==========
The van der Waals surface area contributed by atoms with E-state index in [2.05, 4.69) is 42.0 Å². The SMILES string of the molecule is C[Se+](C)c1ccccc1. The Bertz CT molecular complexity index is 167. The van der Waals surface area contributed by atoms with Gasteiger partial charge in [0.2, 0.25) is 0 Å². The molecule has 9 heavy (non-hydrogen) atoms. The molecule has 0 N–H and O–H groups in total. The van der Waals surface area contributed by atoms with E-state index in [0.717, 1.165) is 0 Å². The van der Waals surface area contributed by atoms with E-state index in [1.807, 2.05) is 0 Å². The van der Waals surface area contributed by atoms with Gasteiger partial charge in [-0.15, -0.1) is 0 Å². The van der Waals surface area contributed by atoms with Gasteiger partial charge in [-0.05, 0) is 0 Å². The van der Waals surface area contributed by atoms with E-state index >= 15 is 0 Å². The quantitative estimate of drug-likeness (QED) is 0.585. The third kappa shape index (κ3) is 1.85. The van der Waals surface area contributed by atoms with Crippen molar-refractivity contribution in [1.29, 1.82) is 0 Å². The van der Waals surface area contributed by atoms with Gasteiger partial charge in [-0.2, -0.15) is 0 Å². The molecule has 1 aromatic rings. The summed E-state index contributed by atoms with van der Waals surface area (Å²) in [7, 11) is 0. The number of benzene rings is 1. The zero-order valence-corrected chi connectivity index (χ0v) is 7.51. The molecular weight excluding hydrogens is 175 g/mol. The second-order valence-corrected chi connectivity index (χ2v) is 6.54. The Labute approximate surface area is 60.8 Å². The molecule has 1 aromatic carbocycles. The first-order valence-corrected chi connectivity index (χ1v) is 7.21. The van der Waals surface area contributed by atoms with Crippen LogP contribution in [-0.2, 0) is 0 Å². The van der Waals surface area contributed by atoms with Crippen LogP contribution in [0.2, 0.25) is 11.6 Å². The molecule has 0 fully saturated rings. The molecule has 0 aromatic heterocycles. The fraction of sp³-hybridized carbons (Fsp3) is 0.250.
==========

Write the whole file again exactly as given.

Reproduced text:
The van der Waals surface area contributed by atoms with E-state index in [2.05, 4.69) is 42.0 Å². The SMILES string of the molecule is C[Se+](C)c1ccccc1. The Bertz CT molecular complexity index is 167. The van der Waals surface area contributed by atoms with Gasteiger partial charge in [0.2, 0.25) is 0 Å². The molecule has 9 heavy (non-hydrogen) atoms. The molecule has 0 N–H and O–H groups in total. The van der Waals surface area contributed by atoms with E-state index in [0.717, 1.165) is 0 Å². The van der Waals surface area contributed by atoms with E-state index in [1.807, 2.05) is 0 Å². The van der Waals surface area contributed by atoms with Gasteiger partial charge in [-0.15, -0.1) is 0 Å². The van der Waals surface area contributed by atoms with Gasteiger partial charge in [-0.05, 0) is 0 Å². The van der Waals surface area contributed by atoms with E-state index >= 15 is 0 Å². The quantitative estimate of drug-likeness (QED) is 0.585. The third kappa shape index (κ3) is 1.85. The van der Waals surface area contributed by atoms with Crippen molar-refractivity contribution in [1.29, 1.82) is 0 Å². The van der Waals surface area contributed by atoms with Gasteiger partial charge in [-0.2, -0.15) is 0 Å². The molecule has 1 aromatic rings. The summed E-state index contributed by atoms with van der Waals surface area (Å²) in [7, 11) is 0. The number of benzene rings is 1. The zero-order valence-corrected chi connectivity index (χ0v) is 7.51. The molecular weight excluding hydrogens is 175 g/mol. The second-order valence-corrected chi connectivity index (χ2v) is 6.54. The Labute approximate surface area is 60.8 Å². The molecule has 1 aromatic carbocycles. The first-order valence-corrected chi connectivity index (χ1v) is 7.21. The van der Waals surface area contributed by atoms with Crippen LogP contribution in [-0.2, 0) is 0 Å². The van der Waals surface area contributed by atoms with Crippen LogP contribution in [0.2, 0.25) is 11.6 Å². The molecule has 0 fully saturated rings. The molecule has 0 aromatic heterocycles. The fraction of sp³-hybridized carbons (Fsp3) is 0.250.